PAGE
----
Most people are now familiar with safety concerns over combustible cladding, following the tragedy of Grenfell. However, even more widespread is the prevalence of incorrect construction, such as at Zenith, which renders impacted buildings unsafe in the event of a fire.
There are millions of UK households who are currently trapped by what is a nation wide construction scandal. Most of these people have not yet realised they are impacted.
If you live in a modern flat, this impacts you
The shocking truth is that most modern blocks of flats, not just those with obvious cladding, are built with defects that fail fire safety regulation. Don’t believe us? When Housing Association Hyde surveyed their portfolio, they found all 86 of their buildings that were above 18 metres high were built with fire safety defects.
Although many buildings look on paper like they would pass the EWS1 survey, most certifications now require that an intrusive survey is carried out, at which point almost every building fails.
A failure of regulation
This is not the fault of the survey but rather the industry that constructed these buildings and successive governments who have failed to properly regulate the sector and protect the public.
Intrusive surveys are expensive and time consuming - they take apart walls and look into hidden areas developers never thought would be seen again once the building was complete.
These are often areas where one could get away with sub-par work, changing to cheaper materials not approved in the plans, or perhaps missing off safety features (such as cavity barriers) altogether. There was little prospect of such corner-cutting ever being unearthed before Grenfell shook the industry.
The role of the EWS1 Form
The industry has realised the scale of this problem. So should the public.
Intrusive surveys should be the exception rather than the norm. However, as the prevalence of defects became apparent, insurers began to refuse to indemnify the work of professionals completing EWS1 forms unless intrusive surveys had taken place. This was under the realisation that most buildings tend to fail these surveys, as they are often not built to the original plans stated by the developers.
Worthless homes and trapped leaseholders are not the fault of the EWS1 survey itself, which was created to simplify certifying buildings as safe by way of a single-page certificate. This problem has instead arisen from an unprecedented situation in which the majority of buildings are being found to be unsafe. Consequently, mortgage lenders and insurers are now requiring most buildings to have a thorough investigation before they will lend on them. Completing the EWS1 form is the final step at the end of this investigation.
The need to know how safe we are
We cannot avoid the need to investigate buildings and certify their safety, especially as we now know what a nationwide problem this is. However, the current way in which the EWS1 form is being demanded needs to be regulated with a soft introduction of the form, before making the form a legal requirement at a future date. This would be similar to how Energy Performance Certificates (EPC) were introduced. This would also give building owners the time to complete such investigations and ensure residents are safe. This could all be done without putting leaseholders' lives on hold, and trapping residents in their flats.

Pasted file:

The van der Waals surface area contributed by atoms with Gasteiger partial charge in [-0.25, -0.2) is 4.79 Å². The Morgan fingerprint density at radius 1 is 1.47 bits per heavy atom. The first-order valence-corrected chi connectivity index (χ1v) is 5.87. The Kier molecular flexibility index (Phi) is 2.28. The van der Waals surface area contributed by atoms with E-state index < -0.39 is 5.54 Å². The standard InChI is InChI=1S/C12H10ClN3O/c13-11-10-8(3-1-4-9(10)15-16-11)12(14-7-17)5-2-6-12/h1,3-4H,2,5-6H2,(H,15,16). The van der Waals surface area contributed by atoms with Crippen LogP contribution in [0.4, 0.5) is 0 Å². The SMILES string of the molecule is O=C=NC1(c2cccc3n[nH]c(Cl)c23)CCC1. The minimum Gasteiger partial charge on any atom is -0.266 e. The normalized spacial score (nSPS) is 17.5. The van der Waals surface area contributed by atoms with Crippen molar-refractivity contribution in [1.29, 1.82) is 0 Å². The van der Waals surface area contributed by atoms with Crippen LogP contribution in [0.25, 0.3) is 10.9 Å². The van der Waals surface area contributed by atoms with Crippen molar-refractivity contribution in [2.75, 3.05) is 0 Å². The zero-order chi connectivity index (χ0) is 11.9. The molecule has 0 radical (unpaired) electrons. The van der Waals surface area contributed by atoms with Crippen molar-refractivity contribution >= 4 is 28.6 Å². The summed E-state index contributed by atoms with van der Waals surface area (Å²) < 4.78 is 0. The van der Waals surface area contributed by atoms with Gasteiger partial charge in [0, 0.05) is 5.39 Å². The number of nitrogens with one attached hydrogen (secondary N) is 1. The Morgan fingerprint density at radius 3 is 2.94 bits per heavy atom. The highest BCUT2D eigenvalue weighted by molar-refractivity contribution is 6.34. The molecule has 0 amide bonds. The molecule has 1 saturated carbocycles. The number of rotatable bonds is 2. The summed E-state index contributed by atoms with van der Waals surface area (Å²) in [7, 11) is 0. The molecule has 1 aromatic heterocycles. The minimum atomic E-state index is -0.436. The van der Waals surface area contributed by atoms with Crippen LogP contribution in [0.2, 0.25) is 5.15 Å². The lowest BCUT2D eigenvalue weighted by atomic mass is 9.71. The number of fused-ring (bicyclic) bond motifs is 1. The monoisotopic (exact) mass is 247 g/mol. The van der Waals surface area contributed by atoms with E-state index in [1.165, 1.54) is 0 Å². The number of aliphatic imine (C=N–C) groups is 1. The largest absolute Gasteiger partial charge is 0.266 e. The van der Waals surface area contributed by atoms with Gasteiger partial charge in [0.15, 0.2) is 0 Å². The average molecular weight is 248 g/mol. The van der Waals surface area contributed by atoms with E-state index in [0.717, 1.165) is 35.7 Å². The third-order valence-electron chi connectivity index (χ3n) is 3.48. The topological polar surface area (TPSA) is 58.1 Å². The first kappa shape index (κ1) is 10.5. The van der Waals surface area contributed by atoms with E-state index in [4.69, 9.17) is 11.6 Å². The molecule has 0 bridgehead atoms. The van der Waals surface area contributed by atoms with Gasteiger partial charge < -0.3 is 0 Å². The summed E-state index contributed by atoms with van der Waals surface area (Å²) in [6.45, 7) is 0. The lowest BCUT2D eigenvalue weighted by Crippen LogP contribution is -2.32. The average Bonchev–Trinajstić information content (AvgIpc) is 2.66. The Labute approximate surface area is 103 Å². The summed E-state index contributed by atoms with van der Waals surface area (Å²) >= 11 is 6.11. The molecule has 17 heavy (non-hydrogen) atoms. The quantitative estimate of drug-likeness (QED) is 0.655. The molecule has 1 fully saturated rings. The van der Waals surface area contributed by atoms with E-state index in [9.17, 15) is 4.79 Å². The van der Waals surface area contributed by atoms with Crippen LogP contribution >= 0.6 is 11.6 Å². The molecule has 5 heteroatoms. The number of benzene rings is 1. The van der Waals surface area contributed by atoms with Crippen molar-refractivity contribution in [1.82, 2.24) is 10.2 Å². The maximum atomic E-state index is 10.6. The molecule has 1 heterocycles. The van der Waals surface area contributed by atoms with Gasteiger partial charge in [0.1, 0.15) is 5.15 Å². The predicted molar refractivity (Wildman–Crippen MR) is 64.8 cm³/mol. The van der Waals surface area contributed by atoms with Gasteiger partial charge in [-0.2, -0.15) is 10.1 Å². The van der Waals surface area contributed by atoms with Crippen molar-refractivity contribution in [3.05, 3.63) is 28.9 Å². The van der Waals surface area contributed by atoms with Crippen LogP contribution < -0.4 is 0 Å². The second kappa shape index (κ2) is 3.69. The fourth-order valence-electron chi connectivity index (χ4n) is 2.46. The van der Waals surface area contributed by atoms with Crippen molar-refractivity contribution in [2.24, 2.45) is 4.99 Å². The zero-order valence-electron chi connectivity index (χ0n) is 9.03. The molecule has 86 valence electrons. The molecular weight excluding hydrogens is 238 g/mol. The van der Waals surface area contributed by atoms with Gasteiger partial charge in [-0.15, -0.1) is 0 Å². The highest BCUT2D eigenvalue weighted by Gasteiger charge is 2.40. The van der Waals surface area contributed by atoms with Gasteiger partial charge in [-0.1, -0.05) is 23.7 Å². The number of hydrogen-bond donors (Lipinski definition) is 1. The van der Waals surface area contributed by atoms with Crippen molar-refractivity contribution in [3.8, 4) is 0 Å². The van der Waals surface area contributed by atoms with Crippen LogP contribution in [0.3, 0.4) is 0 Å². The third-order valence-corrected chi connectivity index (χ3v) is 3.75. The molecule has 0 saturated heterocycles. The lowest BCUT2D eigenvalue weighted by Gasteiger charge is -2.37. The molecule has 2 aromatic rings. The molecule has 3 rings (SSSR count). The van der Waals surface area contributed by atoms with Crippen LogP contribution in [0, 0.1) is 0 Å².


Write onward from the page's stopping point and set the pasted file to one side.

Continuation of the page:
What the government should do next
The current ‘Draft Building Safety Bill’ is a shockingly tone deaf piece of work from the government, which does little to alleviate the situation in which millions of leaseholders are now finding themselves. The draft bill totally misses the chance to address the human and life-ruining elements of the present situation.
It is notable how woefully inadequate the government response has been so far to this crisis. However, it isn’t too late to change this by introducing the five common sense measures that we have outlined below:
The government needs to provide an upfront commercial loan scheme to freeholders to fix buildings immediately, once safety defects are found. This is a much better alternative to leaving buildings such as Zenith unsafe for years while negotiations with the developer take place. The loan would eventually be paid back by the party found to bear responsibility.
In the event where costs end up falling to leaseholders, the government needs to step in and cap leaseholders’ contributions at no more than 5-10% of the market value of their flats. This is less than most people’s deposit and its proportional nature would help to avoid bankrupting ordinary people through no fault of their own. The maximum potential costs to leaseholders for remediation work could then be accounted for by lenders, which would de-risk lending and kickstart the mortgage market for these flats again.
The government needs to step in and regulate the overuse of waking watch. Providers are taking advantage of the current situation and the government also needs to regulate obscene insurance and other service charge costs that are being levelled on impacted flats.
The EWS1 form is necessary in the long run and we cannot close our eyes to where buildings are not safe. The use of this form should, however, be introduced in a graduated fashion in the same way that EPC surveys were. Under this system, EWS1 forms will become a requirement by a certain future date, to allow freeholders time to get these surveys carried out, rather than needed as a non-negotiable requirement today.
Where buildings have not yet had EWS1 surveys carried out, the government should introduce a guarantor scheme on those mortgages relating to fire safety defects, which would allow banks to carry on lending and prevent total market gridlock with a whole generation of mortgage prisoners created.